Respiratory muscle training could be beneficial for patients with Pompe disease (PD) and other neuromuscular disorders, according to an article recently published in the European Respiratory Review.

“Respiratory muscle training improves lung volumes and respiratory muscle strength in neuromuscular disease, but confidence is tempered by limitations in the underlying research,” the authors wrote.

This systematic review and meta-analysis included 40 published randomized controlled trials from 1986 to 2021 in 7 databases. Among the reviewed publications, 951 patients were included. The researchers analyzed the benefits of respiratory training in children and adults previously diagnosed with 9 different neuromuscular disorders.

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Only 1 patient had PD, specifically, the late-onset subtype. The most common diagnosis was spinal cord injury, followed by multiple sclerosis, Duchenne muscular dystrophy, Parkinson disease, amyotrophic lateral sclerosis, general neuromuscular disease, Huntington disease, myasthenia gravis, and Down syndrome.

The degree of lung involvement varied greatly according to vital capacity or forced vital capacity (FVC), ranging from less than 2 L or 50% of the predicted value to above 3 L or 80% of the predicted value.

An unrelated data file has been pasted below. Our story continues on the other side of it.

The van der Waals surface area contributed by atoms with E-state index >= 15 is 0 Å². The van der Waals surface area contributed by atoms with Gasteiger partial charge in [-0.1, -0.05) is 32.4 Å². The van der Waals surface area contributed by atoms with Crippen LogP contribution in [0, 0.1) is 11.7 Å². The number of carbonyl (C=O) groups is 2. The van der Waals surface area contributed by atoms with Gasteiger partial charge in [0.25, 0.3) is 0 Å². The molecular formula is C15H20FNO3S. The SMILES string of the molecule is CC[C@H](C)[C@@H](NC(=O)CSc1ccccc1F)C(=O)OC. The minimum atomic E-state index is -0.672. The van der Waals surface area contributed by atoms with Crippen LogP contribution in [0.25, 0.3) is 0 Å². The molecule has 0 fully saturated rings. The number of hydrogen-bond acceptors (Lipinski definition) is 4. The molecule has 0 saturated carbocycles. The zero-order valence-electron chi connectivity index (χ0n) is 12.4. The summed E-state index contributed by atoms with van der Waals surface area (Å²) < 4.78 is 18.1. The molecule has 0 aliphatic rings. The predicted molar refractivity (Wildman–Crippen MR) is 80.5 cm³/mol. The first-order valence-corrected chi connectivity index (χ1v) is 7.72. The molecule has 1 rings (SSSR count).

Respiratory muscle training achieved overall improvements in FVC with a standardized mean difference (SMD) of 0.4, maximal inspiratory pressure with an SMD of 0.53, and maximal expiratory pressure with an SMD of 0.7. Conversely, the control group that received usual care or alternative treatments did not showcase such improvements.

The researchers did not observe symptomatic relief or improvement in quality of life, although these findings could be due to the limitations of this study.

“A paucity of data renders it impossible to determine whether the demonstrated improvements in respiratory function translate into clinically important changes in dyspnea, voice, [quality of life] or physical capacity and there are insufficient data to formulate recommendations regarding optimum training dosage or frequency,” the authors explained.


Watson K, Egerton T, Sheers N, et al. Respiratory muscle training in neuromuscular disease: a systematic review and meta-analysis. Eur Respir Rev. Published online November 29, 2022. doi:10.1183/16000617.0065-2022